This is 100 percent natural peanut butter requires no stirring and no refrigeration. It has 180 milligram of sodium and 3.5 gram of saturated fat. Skippy Natural Creamy has 180 calories, 16 grams of fat, 150 mg of sodium, and 7 gram of protein per 2 tablespoons.

Naturally More

This peanut butter cost a bit more than others, but loaded with a combination of wheat germ, flaxseed, flaxseed oil, and egg whites for a protein and omega-3 boost. Naturally More has no trans fat and contain no cholesterol. It has 169 calories, 11 grams of fat, 10 gram of protein, 4 gram of dietary fiber per 2 tablespoons.

Smucker's Natural Chunky

Smucker's Natural Chunky has just enough salt and nutty nuggets for a satisfying crunch. It has 2.5 grams of saturated fat, 120 milligrams of sodium, 210 calories, and 16 grams of fat per 2 tablespoons. Smucker's Natural Chunky also comes in creamy.

MaraNatha Organic Creamy & Roasted Peanut Butter

It contains no trans fat, hydrogenated oils or preservatives. The MaraNatha also comes in other varieties such as almond, cashew, and macadamia. It is low in sodium at only 80 milligrams, 190 calories, 16 grams of fat, and has 2 grams of saturated fat per 2 tablespoons.

Peanut Butter Recipes

Easy Peanut Butter Oatmeal

Prepare any flavored instant oatmeal according to package directions. Add one tablespoon peanut butter before serving.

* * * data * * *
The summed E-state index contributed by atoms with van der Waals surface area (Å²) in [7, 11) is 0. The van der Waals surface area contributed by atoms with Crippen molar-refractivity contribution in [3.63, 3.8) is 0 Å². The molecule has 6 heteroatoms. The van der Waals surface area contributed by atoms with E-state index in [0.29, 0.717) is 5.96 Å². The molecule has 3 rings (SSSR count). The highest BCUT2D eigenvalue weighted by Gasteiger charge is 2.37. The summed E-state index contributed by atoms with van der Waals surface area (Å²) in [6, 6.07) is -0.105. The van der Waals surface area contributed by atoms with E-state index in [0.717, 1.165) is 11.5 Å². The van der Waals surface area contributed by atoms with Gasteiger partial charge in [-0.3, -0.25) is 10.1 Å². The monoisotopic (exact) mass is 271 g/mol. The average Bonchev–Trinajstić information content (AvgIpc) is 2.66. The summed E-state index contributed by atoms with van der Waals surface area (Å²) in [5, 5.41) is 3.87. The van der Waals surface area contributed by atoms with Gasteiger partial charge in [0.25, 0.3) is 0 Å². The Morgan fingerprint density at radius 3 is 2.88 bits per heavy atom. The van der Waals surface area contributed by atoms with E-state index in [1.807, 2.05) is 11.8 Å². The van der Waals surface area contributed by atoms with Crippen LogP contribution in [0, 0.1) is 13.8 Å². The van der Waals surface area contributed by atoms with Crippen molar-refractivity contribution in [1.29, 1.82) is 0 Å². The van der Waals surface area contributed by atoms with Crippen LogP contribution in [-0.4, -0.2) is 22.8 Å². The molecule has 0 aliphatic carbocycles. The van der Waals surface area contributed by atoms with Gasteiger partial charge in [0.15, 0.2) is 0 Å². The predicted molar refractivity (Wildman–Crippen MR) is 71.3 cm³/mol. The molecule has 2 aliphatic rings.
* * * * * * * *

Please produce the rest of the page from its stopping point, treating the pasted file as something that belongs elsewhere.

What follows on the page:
Makes 1 serving

Nutty Noodles


1/2 cup low fat, low sodium chicken broth
1/3 cup creamy peanut butter
3 tablespoons teriyaki sauce
2 tablespoons brown sugar
1 tablespoon lime juice
1/2 teaspoon garlic powder
1/8 to 1/4 teaspoon red pepper

6 cups cooked spaghetti noodles
3/4 cup chopped green onion
1 1/2 cups grated carrots
1 1/2 cups broccoli flowerets, cut in thin slices
1 cup snow peas
1/2 cup thinly sliced red cabbage
4 tablespoons dry roasted, salted peanuts, chopped


In a large bowl, mix chicken broth, peanut butter, teriyaki sauce, brown sugar, lime juice, garlic powder and red pepper. Place cooked noodles in the bowl and coat with the sauce. Remove noodles from the bowl, saving remaining sauce. Place noodles into a covered dish and put into a warm oven.

Pour the remaining sauce into a large skillet. Stir fry the onions, carrots, broccoli and snow peas for 1 to 2 minutes in the sauce. Add the red cabbage and stir fry for an additional 1 to 2 minutes until the vegetables are slightly tender. Add the vegetables and sauce to the noodles and mix. Garnish each serving with chopped peanuts.

Makes 4 servings.

Per serving: 568 calories, 22 g protein, 17 g total fat (3 g saturated fat), 86 g carbohydrates, 10 g dietary fiber, 0 mg cholesterol, 731 mg sodium. Daily Value: 59% folic acid, 120% vitamin A, 100% vitamin C, 10% calcium, 30% iron.

Peanut Butter Candy Bars


1 1/2 cups margarine, melted
2 cups peanut butter
4 1/2 cups confectioner's sugar
2 cups graham cracker crumbs
1/2 cup margarine
2 cups semisweet chocolate chips


1. Grease a 10x15 inch pan. In a large bowl, combine 1 1/2 cups melted margarine, peanut butter, confectioners' sugar and graham cracker crumbs. Spread in prepared pan.

2. Combine 1/2 cup margarine and chocolate chips in a medium saucepan over medium-low heat. Stir occasionally until melted and smooth. Spread over peanut butter mixture. Let cool completely before cutting into bars.